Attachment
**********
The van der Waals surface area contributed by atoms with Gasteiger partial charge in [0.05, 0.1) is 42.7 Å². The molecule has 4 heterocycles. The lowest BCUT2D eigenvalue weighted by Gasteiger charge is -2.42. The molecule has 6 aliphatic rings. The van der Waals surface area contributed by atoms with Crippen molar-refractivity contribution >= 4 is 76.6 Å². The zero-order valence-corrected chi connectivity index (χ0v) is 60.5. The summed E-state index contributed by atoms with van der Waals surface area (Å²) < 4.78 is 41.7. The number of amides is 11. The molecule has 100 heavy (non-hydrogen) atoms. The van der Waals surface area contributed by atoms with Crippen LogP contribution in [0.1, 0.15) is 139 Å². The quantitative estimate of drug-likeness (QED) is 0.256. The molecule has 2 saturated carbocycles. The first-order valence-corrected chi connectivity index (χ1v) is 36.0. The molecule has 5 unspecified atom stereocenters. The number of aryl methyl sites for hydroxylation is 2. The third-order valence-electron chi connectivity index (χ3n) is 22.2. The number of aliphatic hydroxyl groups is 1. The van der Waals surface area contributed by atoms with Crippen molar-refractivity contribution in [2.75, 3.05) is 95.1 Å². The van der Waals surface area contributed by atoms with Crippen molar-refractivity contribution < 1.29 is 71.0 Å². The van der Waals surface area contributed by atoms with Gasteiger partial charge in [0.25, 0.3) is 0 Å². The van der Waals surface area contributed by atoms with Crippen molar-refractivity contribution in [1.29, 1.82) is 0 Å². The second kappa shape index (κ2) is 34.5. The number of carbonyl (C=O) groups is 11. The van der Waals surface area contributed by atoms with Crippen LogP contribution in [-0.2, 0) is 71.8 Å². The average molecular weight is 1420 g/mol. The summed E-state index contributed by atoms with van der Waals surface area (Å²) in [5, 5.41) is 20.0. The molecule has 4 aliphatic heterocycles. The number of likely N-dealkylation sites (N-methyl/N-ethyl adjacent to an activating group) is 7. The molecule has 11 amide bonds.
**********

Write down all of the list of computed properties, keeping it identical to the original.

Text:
The van der Waals surface area contributed by atoms with Gasteiger partial charge in [0.05, 0.1) is 42.7 Å². The molecule has 4 heterocycles. The lowest BCUT2D eigenvalue weighted by Gasteiger charge is -2.42. The molecule has 6 aliphatic rings. The van der Waals surface area contributed by atoms with Crippen molar-refractivity contribution >= 4 is 76.6 Å². The zero-order valence-corrected chi connectivity index (χ0v) is 60.5. The summed E-state index contributed by atoms with van der Waals surface area (Å²) < 4.78 is 41.7. The number of amides is 11. The molecule has 100 heavy (non-hydrogen) atoms. The van der Waals surface area contributed by atoms with Crippen LogP contribution in [0.1, 0.15) is 139 Å². The quantitative estimate of drug-likeness (QED) is 0.256. The molecule has 2 saturated carbocycles. The first-order valence-corrected chi connectivity index (χ1v) is 36.0. The molecule has 5 unspecified atom stereocenters. The number of aryl methyl sites for hydroxylation is 2. The third-order valence-electron chi connectivity index (χ3n) is 22.2. The number of aliphatic hydroxyl groups is 1. The van der Waals surface area contributed by atoms with Crippen molar-refractivity contribution in [2.75, 3.05) is 95.1 Å². The van der Waals surface area contributed by atoms with Crippen molar-refractivity contribution < 1.29 is 71.0 Å². The van der Waals surface area contributed by atoms with Gasteiger partial charge in [0.25, 0.3) is 0 Å². The van der Waals surface area contributed by atoms with Crippen molar-refractivity contribution in [1.29, 1.82) is 0 Å². The second kappa shape index (κ2) is 34.5. The number of carbonyl (C=O) groups is 11. The van der Waals surface area contributed by atoms with Crippen LogP contribution in [-0.2, 0) is 71.8 Å². The average molecular weight is 1420 g/mol. The summed E-state index contributed by atoms with van der Waals surface area (Å²) in [5, 5.41) is 20.0. The molecule has 4 aliphatic heterocycles. The number of likely N-dealkylation sites (N-methyl/N-ethyl adjacent to an activating group) is 7. The molecule has 11 amide bonds.